Romans 9: 31 Israel who pursued a nomos that would lead to righteousness did not succeed in reaching that nomos. 32 Why? Because the law is not of faith, but based on works. They have stumbled over the stumbling stone

  4. markmcculley Says:

    John Piper—it would be a mistake to use Romans 9:32 to deny, for example, that there is a short-term aim of the law that may suitably be described as “not of faith” as in Galatians 3:12 (“But the law is not of faith, rather `The one who does them shall live by them'”). I myself have argued in the past, for example, without careful distinction, that “the law teaches faith” because Romans 9:32 says that you don’t “attain the law” if you fail to pursue it “by faith,” but pursue “as from works.” But the distinction that must be made is whether we are talking about the overall, long-term aim of the law, which is in view in Romans 9:32, or whether we are making a sweeping judgment about all the designs of the law. We would go beyond what Romans 9:32 teaches if we made such a sweeping judgment, so as to deny that there is a short-term design of the law not easily summed up in the phrase “the law teaches faith” but fairly described in the words “the law is not of faith” (Gal. 3:12).

  5. markmcculley Says:

    Piper’s appendix from The Future of Justification disregarded by Piper ,http://www.epubbud.com/read.php?g=ST9AALT4&p=10&two=1
    John Piper— Romans 9:32 views the law as it points to and aims at “Christ for righteousness,” not in all the law’s designs and relations to faith. Therefore, it would be a mistake to use Romans 9:32 to deny, for example, that there is a short-term aim of the law that may suitably be described as “not of faith” as in Galatians 3:12 (“But the law is not of faith, rather `The one who does them shall live by them’”).
    John Piper—I myself have argued in the past, for example, without careful distinction, that “the law teaches faith” because Romans 9:32 says that you don’t “attain the law” if you fail to pursue it “by faith,” but pursue “as from works.” But the distinction that must be made is whether we are talking about the overall, long-term aim of the law, which is in view in Romans 9:32, or whether we are making a sweeping judgment about all the designs of the law.
    John Piper—We would go beyond what Romans 9:32 teaches if we made such a sweeping judgment, so as to deny that there is a short-term design of the law not easily summed up in the phrase “the law teaches faith” but fairly described in the words “the law is not of faith” (Gal. 3:12).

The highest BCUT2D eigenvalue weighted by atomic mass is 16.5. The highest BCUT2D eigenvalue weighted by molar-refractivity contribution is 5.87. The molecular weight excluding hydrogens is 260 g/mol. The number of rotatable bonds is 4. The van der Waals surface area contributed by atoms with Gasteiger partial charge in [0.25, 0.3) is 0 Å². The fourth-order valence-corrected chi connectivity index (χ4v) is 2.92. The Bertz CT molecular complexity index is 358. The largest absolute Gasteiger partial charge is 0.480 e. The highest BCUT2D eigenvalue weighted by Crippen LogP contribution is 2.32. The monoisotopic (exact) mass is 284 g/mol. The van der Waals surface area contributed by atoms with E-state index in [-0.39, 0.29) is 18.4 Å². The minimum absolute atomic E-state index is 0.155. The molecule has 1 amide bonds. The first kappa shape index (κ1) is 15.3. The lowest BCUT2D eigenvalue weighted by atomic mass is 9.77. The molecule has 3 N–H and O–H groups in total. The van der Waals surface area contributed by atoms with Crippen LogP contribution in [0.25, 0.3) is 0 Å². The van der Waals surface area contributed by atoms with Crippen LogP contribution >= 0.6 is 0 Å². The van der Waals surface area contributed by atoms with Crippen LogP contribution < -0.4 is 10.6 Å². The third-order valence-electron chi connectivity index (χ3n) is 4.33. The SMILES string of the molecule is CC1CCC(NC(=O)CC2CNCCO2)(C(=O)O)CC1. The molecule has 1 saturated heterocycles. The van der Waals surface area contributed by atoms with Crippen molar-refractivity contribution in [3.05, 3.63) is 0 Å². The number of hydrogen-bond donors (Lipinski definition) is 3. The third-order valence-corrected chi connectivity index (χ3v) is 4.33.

John Piper—For example, one short-term aim of the law was to “imprison everything under sin, so that the promise by faith in Jesus Christ might be given to those who believe” (Gal. 3:22). That is, the law functions, in a subordinate, short-term way, to keep people in custody, awaiting the fullness of time, which is a time of faith, as Galatians 3:23 says, “Now before faith came, we were held captive under the law, imprisoned until the coming faith would be revealed.”
    John Piper— If, in some sense, “faith” had not yet come, but was “to be later revealed,” then it would not be strange to say “the law is not of faith” if the faith being referred to is the faith of Galatians 3:23, that is, faith in the Son of God who has come in the fullness of time (Gal. 4:4). This is probably what Paul means when he says in Galatians 3:12, “The law is not of faith.” The faith that was to come–to which the law was leading Israel, as it held them in custody–is faith that is consciously in Christ, “the end of the law for righteousness for all who believe.


  6. Ephesians 1:10 according to the riches of his grace, 8 which he lavished upon us, in all wisdom and insight 9 making known[c] to us the mystery of his will, according to his purpose, which he set forth in Christ 10 as a plan for the fullness of time, to UNITE ALL THINGS in him, things in HEAVEN and things on EARTH.

    isaiah 66: 17 “For I will create a new heaven and a new earth;
    the past events will not be remembered or come to mind.

    Does uniting heaven and earth in one mean that God gets both new, and then that this new “one” becomes ‘spiritual” and up on “high”? S\o in effect there will be no more earth, but only heaven?

    Does uniting Jew and Gentile in on, means to eliminate the jewish extras, so that the new one is practically gentile?

    Luke 4 as explained by the new perspective (the PCA) —-They didn’t get angry at Jesus because he talked about election, or because he “narrowed the covenant” to eliminate infants. They got angry at Jesus because Jesus was making things more catholic and inclusive, excluding nobody, not infants, not Jews, but now including gentiles

    And so the new perspective does not talk about election ,and nobody gets angry at the new perspective even though people did get angry at Jesus.